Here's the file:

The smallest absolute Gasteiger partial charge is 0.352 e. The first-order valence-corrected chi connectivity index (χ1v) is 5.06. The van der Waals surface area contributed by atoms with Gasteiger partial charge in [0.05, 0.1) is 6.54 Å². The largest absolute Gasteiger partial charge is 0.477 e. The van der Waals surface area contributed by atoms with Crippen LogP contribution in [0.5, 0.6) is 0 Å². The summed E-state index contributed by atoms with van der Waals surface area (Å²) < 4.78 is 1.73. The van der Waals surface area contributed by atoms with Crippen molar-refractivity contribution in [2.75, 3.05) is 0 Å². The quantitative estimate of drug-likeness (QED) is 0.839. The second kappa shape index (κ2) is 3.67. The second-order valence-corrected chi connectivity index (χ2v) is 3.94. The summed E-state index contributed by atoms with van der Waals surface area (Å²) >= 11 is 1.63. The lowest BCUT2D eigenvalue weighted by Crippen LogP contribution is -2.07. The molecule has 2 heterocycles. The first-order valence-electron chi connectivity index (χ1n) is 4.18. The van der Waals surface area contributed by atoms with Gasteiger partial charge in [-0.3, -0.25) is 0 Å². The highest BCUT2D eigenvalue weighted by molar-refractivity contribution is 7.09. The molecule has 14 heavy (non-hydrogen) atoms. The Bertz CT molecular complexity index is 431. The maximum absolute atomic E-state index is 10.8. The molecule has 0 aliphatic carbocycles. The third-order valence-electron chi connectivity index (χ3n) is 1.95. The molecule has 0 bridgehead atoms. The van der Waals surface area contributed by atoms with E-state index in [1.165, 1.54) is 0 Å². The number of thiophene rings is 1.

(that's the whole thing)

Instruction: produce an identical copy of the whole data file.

The smallest absolute Gasteiger partial charge is 0.352 e. The first-order valence-corrected chi connectivity index (χ1v) is 5.06. The van der Waals surface area contributed by atoms with Gasteiger partial charge in [0.05, 0.1) is 6.54 Å². The largest absolute Gasteiger partial charge is 0.477 e. The van der Waals surface area contributed by atoms with Crippen LogP contribution in [0.5, 0.6) is 0 Å². The summed E-state index contributed by atoms with van der Waals surface area (Å²) < 4.78 is 1.73. The van der Waals surface area contributed by atoms with Crippen molar-refractivity contribution in [2.75, 3.05) is 0 Å². The quantitative estimate of drug-likeness (QED) is 0.839. The second kappa shape index (κ2) is 3.67. The second-order valence-corrected chi connectivity index (χ2v) is 3.94. The summed E-state index contributed by atoms with van der Waals surface area (Å²) >= 11 is 1.63. The lowest BCUT2D eigenvalue weighted by Crippen LogP contribution is -2.07. The molecule has 2 heterocycles. The first-order valence-electron chi connectivity index (χ1n) is 4.18. The van der Waals surface area contributed by atoms with Gasteiger partial charge in [-0.3, -0.25) is 0 Å². The highest BCUT2D eigenvalue weighted by molar-refractivity contribution is 7.09. The molecule has 14 heavy (non-hydrogen) atoms. The Bertz CT molecular complexity index is 431. The maximum absolute atomic E-state index is 10.8. The molecule has 0 aliphatic carbocycles. The third-order valence-electron chi connectivity index (χ3n) is 1.95. The molecule has 0 bridgehead atoms. The van der Waals surface area contributed by atoms with E-state index in [1.165, 1.54) is 0 Å². The number of thiophene rings is 1.